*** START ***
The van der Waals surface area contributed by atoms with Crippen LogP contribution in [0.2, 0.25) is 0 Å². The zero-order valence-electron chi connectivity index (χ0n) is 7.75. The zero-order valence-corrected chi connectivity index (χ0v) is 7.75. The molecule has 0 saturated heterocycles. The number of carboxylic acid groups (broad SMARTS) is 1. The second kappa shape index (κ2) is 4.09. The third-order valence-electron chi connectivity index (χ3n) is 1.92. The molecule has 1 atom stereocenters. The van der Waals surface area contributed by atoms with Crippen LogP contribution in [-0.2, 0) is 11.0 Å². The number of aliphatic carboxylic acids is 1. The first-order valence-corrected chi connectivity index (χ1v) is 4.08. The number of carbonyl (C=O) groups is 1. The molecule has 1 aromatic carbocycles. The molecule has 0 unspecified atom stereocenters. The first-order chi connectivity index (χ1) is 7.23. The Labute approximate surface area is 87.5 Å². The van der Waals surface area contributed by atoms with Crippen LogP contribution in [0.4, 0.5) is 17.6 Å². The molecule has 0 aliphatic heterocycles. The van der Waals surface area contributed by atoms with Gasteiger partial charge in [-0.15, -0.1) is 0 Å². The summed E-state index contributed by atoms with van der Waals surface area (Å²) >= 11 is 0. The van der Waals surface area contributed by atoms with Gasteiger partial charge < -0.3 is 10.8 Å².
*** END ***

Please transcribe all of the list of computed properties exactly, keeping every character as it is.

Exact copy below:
The van der Waals surface area contributed by atoms with Crippen LogP contribution in [0.2, 0.25) is 0 Å². The zero-order valence-electron chi connectivity index (χ0n) is 7.75. The zero-order valence-corrected chi connectivity index (χ0v) is 7.75. The molecule has 0 saturated heterocycles. The number of carboxylic acid groups (broad SMARTS) is 1. The second kappa shape index (κ2) is 4.09. The third-order valence-electron chi connectivity index (χ3n) is 1.92. The molecule has 1 atom stereocenters. The van der Waals surface area contributed by atoms with Crippen LogP contribution in [-0.2, 0) is 11.0 Å². The number of aliphatic carboxylic acids is 1. The first-order valence-corrected chi connectivity index (χ1v) is 4.08. The number of carbonyl (C=O) groups is 1. The molecule has 1 aromatic carbocycles. The molecule has 0 unspecified atom stereocenters. The first-order chi connectivity index (χ1) is 7.23. The Labute approximate surface area is 87.5 Å². The van der Waals surface area contributed by atoms with Crippen LogP contribution in [0.4, 0.5) is 17.6 Å². The molecule has 0 aliphatic heterocycles. The van der Waals surface area contributed by atoms with Gasteiger partial charge in [-0.15, -0.1) is 0 Å². The summed E-state index contributed by atoms with van der Waals surface area (Å²) >= 11 is 0. The van der Waals surface area contributed by atoms with Gasteiger partial charge < -0.3 is 10.8 Å².